Nearly three weeks after I read the book, here we are. For the record, I really like Marchetta’s other works. See what I think of this one and enjoy.
Finnikin of the Rock by Melina Marchetta
Before we delve into this review, I must say that this book is rated PG-13 for language, violence and some rather scandalous behavior. If you have questions, feel free to comment.
This is the story of Finnikin. Eh. I don’t even know how to do a summary for it. So, I’ll steal one:
“Finnikin of the Rock and his guardian, Sir Topher, have not been home to their beloved Lumatere for ten years. Not since the dark days when the royal family was murdered and the kingdom put undera terrible curse. But then Finnikin is summoned to meet Evanjalin, a young woman with an incredible claim: the heir to the throne of Lumatere, Prince Balthazar, is alive.
Evanjalin is determined to return home and she is the only one who can lead them to the heir. As they journey together, Finnikan is affected by her arrogance… and her hope. He begins to believe he will see his childhood friend, Prince Balthazar, again. And that their cursed people will be able to enter Lumatere and be reunited with those trapped inside. He even believes he will find his imprisoned father.
But Evanjalin is not what she seems. And the truth will test not only Finnikan’s faith in her… but in himself.”
Taken from Wikipedia
So, I started out this book with raised eyebrows because Melina Marchetta usually works her tales out of the fabric of this world, not another. And frankly, I was not surprised when she not only fumbled the ball in terms of plot, but missed every other pass fantasy threw at her: the names of the countries were awkward and garish, the characters layers of grime piled higher and higher and completely unlikable, and the writing average at best, and the world was nothing special or new.
This sounds harsh, but it comes from my knowing the Marchetta is a good writer. I wasn’t expecting too much, because let’s face it, not everyone can write fantasy and very few people can do it well, but I at least expected something average. Not this.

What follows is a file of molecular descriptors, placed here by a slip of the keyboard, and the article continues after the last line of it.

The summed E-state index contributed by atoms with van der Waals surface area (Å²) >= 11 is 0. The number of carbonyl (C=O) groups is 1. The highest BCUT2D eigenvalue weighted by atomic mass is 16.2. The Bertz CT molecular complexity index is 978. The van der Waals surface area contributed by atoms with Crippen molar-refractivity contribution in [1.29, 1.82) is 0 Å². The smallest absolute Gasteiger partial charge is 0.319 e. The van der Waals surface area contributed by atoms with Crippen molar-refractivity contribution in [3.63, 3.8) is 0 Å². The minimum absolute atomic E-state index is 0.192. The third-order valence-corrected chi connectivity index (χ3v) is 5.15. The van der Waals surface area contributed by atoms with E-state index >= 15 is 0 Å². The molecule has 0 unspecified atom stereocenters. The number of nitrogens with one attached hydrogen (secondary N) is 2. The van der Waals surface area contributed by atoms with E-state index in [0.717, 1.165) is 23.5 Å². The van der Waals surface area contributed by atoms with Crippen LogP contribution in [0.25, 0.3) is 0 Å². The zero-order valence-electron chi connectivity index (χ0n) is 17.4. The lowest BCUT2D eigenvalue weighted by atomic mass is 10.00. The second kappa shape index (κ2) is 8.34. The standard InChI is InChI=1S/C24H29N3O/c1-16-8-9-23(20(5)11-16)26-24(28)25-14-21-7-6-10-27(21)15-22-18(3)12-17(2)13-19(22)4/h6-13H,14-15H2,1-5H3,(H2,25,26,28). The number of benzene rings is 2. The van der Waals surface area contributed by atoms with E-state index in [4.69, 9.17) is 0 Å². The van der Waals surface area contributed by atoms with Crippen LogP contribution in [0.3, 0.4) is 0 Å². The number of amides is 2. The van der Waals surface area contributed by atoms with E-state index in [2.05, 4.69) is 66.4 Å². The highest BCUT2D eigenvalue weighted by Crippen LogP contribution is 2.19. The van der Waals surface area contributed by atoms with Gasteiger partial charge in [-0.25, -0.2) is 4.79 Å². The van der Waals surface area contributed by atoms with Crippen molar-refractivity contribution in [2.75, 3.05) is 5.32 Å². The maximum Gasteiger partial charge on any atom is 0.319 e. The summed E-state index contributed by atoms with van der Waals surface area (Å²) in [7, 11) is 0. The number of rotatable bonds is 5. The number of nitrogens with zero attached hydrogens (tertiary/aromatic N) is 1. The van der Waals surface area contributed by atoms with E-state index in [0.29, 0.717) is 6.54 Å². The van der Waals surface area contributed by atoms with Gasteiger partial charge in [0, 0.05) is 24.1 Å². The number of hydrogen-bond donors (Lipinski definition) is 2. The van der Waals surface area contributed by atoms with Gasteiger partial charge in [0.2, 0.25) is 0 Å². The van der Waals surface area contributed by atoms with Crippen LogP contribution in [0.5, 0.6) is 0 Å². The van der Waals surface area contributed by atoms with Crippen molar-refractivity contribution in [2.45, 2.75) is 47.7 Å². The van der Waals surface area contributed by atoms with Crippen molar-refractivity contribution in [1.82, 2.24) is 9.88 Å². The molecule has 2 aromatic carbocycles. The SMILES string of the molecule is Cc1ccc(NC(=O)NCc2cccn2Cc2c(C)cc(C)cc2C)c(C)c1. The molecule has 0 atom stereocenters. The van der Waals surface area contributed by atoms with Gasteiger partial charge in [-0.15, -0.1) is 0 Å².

So, let’s talk about my criticisms one at a time. First, plot. Oh, plot. So incredibly important and so often chopped up and left to rot for the sake of humor or random whims. So, from the little summary of the book, you can tell that this is average fantasy plot: rebellion, survival against all odds, special people, countries at war, kings, princes, magic. I’m fine with that. I don’t really expect that kind of stuff to be exceptional, it’s kind of a classic fantasy prerequisite. I do, however, expect the story and the journey woven around that plot to be good. That’s where good writing, good ideas and good concept come into play.
Now, this book had good concept. There were some things in there that I thought were interesting. But those things were mashed up and mixed in with such blah elements that only a smack to the keyboard can describe it:
That’s what the plot ended up being. Xerxrgse.
It was confusing and downright boring at times. I got about 300 pages into the book, decided I couldn’t take the endless traveling and constant indecision anymore and skipped to the end, where everything made perfect sense despite my not having read a large chunk of the book. When that happens, either the reader is very astute, or the story just didn’t need all the steroids you were feeding it to bulk it up. I’m not in any way (to quote a late teacher or mine) the brightest rock in the rock pool, so I tend to lean towards the latter: the plot just had too much extra side dishes of bleh.